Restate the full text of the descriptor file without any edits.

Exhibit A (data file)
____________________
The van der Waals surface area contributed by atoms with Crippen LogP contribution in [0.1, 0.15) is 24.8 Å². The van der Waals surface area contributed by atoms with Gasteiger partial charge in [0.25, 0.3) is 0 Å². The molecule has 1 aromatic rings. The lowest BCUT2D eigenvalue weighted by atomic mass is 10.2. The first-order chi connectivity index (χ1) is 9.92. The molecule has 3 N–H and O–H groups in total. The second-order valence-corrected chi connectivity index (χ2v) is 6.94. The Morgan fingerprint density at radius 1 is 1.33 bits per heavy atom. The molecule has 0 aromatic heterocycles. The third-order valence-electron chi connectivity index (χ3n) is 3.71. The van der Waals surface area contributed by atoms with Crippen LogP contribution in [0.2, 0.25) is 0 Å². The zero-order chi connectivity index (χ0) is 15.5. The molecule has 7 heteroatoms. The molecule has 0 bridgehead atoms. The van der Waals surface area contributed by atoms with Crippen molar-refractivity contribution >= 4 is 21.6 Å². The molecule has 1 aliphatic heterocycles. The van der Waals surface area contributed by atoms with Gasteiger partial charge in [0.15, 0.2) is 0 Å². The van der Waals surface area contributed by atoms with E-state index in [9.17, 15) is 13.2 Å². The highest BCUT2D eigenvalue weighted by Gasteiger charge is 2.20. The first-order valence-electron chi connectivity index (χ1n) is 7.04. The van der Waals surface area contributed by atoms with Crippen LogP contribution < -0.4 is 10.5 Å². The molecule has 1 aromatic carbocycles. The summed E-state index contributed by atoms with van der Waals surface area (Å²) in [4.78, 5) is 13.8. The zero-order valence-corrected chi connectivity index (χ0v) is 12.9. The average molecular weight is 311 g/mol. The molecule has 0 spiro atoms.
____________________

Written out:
The van der Waals surface area contributed by atoms with Crippen LogP contribution in [0.1, 0.15) is 24.8 Å². The van der Waals surface area contributed by atoms with Gasteiger partial charge in [0.25, 0.3) is 0 Å². The molecule has 1 aromatic rings. The lowest BCUT2D eigenvalue weighted by atomic mass is 10.2. The first-order chi connectivity index (χ1) is 9.92. The molecule has 3 N–H and O–H groups in total. The second-order valence-corrected chi connectivity index (χ2v) is 6.94. The Morgan fingerprint density at radius 1 is 1.33 bits per heavy atom. The molecule has 0 aromatic heterocycles. The third-order valence-electron chi connectivity index (χ3n) is 3.71. The van der Waals surface area contributed by atoms with Crippen LogP contribution in [0.2, 0.25) is 0 Å². The zero-order chi connectivity index (χ0) is 15.5. The molecule has 7 heteroatoms. The molecule has 0 bridgehead atoms. The van der Waals surface area contributed by atoms with Crippen molar-refractivity contribution >= 4 is 21.6 Å². The molecule has 1 aliphatic heterocycles. The van der Waals surface area contributed by atoms with Gasteiger partial charge in [0.15, 0.2) is 0 Å². The van der Waals surface area contributed by atoms with E-state index in [9.17, 15) is 13.2 Å². The highest BCUT2D eigenvalue weighted by Gasteiger charge is 2.20. The first-order valence-electron chi connectivity index (χ1n) is 7.04. The van der Waals surface area contributed by atoms with Crippen LogP contribution < -0.4 is 10.5 Å². The molecule has 1 aromatic carbocycles. The summed E-state index contributed by atoms with van der Waals surface area (Å²) in [4.78, 5) is 13.8. The zero-order valence-corrected chi connectivity index (χ0v) is 12.9. The average molecular weight is 311 g/mol. The molecule has 0 spiro atoms.